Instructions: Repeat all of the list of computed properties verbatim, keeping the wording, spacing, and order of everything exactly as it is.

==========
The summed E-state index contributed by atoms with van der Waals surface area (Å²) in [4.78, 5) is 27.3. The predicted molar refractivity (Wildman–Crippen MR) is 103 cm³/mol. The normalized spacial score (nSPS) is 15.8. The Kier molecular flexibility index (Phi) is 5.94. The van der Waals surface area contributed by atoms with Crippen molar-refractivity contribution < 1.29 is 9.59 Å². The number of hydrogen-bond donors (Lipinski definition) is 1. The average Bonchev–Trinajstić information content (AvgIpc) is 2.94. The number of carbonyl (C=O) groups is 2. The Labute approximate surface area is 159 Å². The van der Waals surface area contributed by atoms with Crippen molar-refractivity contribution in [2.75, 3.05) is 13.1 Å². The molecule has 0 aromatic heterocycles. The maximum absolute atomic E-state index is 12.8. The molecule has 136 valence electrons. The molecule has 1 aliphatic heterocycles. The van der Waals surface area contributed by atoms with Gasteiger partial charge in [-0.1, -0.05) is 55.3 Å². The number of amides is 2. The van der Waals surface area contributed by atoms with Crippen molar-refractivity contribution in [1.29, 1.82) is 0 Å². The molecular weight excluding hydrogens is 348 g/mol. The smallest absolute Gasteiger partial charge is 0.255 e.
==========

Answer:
The summed E-state index contributed by atoms with van der Waals surface area (Å²) in [4.78, 5) is 27.3. The predicted molar refractivity (Wildman–Crippen MR) is 103 cm³/mol. The normalized spacial score (nSPS) is 15.8. The Kier molecular flexibility index (Phi) is 5.94. The van der Waals surface area contributed by atoms with Crippen molar-refractivity contribution < 1.29 is 9.59 Å². The number of hydrogen-bond donors (Lipinski definition) is 1. The average Bonchev–Trinajstić information content (AvgIpc) is 2.94. The number of carbonyl (C=O) groups is 2. The Labute approximate surface area is 159 Å². The van der Waals surface area contributed by atoms with Crippen molar-refractivity contribution in [2.75, 3.05) is 13.1 Å². The molecule has 0 aromatic heterocycles. The maximum absolute atomic E-state index is 12.8. The molecule has 136 valence electrons. The molecule has 1 aliphatic heterocycles. The van der Waals surface area contributed by atoms with Gasteiger partial charge in [-0.1, -0.05) is 55.3 Å². The number of amides is 2. The van der Waals surface area contributed by atoms with Crippen molar-refractivity contribution in [1.29, 1.82) is 0 Å². The molecular weight excluding hydrogens is 348 g/mol. The smallest absolute Gasteiger partial charge is 0.255 e.